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PART ONE: "My Heroes Have Always Been Heroes" (written March 24, 1995)
We celebrated my father's seventieth birthday a few days ago and, during that gathering, I found myself thinking about heroes. Actually, I've been thinking about heroes a lot lately, but seldom in a such an appropriate setting.
Our parents are our first heroes. If we're blessed, like my siblings and myself, we never completely lose sight of this. Oh, we may not feel it as keenly as we grow into adults, but, once we get there, we generally understand just how correct our fledgling instincts were.
My folks worked hard all their lives to provide for us. The sacrifices that seem so enormous to me today were sacrifices they never thought twice about making. They knew what was right, then acted on that knowledge with love and generosity.
Television introduced me to my next heroes: the Lone Ranger, Roy Rogers, Superman, and Zorro. I would lay on the floor of our living room and delight in their adventures, never once wondering why they did what they did. Had someone asked such a question in my presence, I would have looked at them as if they were speaking in Martian. What a stupid question!
All my heroes were good men with the ability and opportunity to help others. So, naturally, that's what they did. The answer couldn't have been more obvious.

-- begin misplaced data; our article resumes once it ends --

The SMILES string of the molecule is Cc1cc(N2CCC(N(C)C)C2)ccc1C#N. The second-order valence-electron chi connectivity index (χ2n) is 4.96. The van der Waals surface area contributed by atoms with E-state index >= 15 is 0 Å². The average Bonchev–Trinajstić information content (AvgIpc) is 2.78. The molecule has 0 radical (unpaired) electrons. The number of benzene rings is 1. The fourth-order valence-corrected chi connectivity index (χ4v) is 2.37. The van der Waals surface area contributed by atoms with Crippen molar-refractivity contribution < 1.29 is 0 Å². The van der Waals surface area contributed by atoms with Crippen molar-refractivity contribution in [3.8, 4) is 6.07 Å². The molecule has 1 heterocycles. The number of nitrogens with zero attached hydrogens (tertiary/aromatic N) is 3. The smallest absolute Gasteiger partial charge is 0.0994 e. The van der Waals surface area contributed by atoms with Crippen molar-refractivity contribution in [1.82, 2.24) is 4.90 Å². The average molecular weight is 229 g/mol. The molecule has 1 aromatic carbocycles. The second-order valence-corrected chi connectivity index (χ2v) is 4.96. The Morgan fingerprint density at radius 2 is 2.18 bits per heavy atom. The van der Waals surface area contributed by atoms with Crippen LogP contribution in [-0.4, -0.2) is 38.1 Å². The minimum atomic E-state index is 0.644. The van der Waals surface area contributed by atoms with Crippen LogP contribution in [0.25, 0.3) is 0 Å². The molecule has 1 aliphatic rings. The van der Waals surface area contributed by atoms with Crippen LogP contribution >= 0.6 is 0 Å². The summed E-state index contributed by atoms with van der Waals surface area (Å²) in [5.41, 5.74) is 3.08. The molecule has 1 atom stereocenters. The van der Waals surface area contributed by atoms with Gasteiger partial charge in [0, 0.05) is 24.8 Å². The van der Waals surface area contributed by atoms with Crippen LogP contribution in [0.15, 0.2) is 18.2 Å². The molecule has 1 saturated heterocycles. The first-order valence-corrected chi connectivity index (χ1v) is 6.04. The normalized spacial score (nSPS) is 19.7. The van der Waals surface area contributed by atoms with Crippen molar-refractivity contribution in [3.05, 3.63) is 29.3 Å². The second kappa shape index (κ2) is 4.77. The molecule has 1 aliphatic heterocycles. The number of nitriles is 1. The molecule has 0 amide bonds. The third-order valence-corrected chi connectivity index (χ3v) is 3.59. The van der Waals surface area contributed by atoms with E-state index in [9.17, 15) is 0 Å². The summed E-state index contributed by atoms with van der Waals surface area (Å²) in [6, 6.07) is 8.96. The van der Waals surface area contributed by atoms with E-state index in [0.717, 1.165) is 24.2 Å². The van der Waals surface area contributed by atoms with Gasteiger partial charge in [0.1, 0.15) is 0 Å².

My own heroes had raised me to believe people were basically good and good people, given the means, would certainly help those in distress. What other motivation would they need?
I learned to read from comic books. I found heroes familiar and heroes new in their pages: Superman, Batman, the Lone Ranger, Spider-Man, and more. They might have stumbled from time to time in the course of their adventures, but you always knew that, when it really mattered, they would conduct themselves nobly.
When I think about these heroes, images flash across my mind like a slide show. So many great memories.
I see Superman dying from "Virus X" and his friends charging to his side to carry out the missions he is too weak to complete. I see him launching himself into space to write a farewell to his adopted world, charring "Do good to others and every man can be a Superman" into the face of the moon.
I see Spider-Man trapped underneath tons of fallen steel and refusing to surrender to his fate. I see his muscles strain with unbearable fatigue as he triumphs against all odds.
I see the Challengers of the Unknown risking their lives for the conquered people of another dimension, scaling the tower that is the source of the invaders' power. I see the determination in their eyes as they take hit after hit without wavering from their gallant objective.
I see a contrite Iron Man standing before the other Avengers as he accepts a suspension for failing to answer their call. The punishment is not so terribly strict, but it makes it clear these heroes recognize the highest standards of personal conduct.